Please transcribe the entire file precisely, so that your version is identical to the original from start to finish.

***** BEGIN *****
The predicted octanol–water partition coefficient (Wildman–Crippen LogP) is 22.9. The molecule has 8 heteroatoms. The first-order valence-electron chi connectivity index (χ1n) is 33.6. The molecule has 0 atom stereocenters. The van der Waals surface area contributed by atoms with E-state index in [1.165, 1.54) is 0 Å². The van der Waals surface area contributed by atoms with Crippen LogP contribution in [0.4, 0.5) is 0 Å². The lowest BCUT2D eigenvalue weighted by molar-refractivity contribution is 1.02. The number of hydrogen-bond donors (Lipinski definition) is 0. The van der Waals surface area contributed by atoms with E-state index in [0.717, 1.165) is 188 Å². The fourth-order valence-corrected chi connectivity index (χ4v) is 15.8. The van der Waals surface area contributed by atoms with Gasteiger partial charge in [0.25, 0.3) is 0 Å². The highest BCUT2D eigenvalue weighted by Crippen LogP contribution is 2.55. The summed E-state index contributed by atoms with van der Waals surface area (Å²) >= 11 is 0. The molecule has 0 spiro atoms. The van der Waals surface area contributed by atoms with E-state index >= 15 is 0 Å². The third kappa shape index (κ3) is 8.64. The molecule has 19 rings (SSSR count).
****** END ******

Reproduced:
The predicted octanol–water partition coefficient (Wildman–Crippen LogP) is 22.9. The molecule has 8 heteroatoms. The first-order valence-electron chi connectivity index (χ1n) is 33.6. The molecule has 0 atom stereocenters. The van der Waals surface area contributed by atoms with E-state index in [1.165, 1.54) is 0 Å². The van der Waals surface area contributed by atoms with Crippen LogP contribution in [0.4, 0.5) is 0 Å². The lowest BCUT2D eigenvalue weighted by molar-refractivity contribution is 1.02. The number of hydrogen-bond donors (Lipinski definition) is 0. The van der Waals surface area contributed by atoms with E-state index in [0.717, 1.165) is 188 Å². The fourth-order valence-corrected chi connectivity index (χ4v) is 15.8. The van der Waals surface area contributed by atoms with Gasteiger partial charge in [0.25, 0.3) is 0 Å². The highest BCUT2D eigenvalue weighted by Crippen LogP contribution is 2.55. The summed E-state index contributed by atoms with van der Waals surface area (Å²) >= 11 is 0. The molecule has 0 spiro atoms. The van der Waals surface area contributed by atoms with E-state index >= 15 is 0 Å². The third kappa shape index (κ3) is 8.64. The molecule has 19 rings (SSSR count).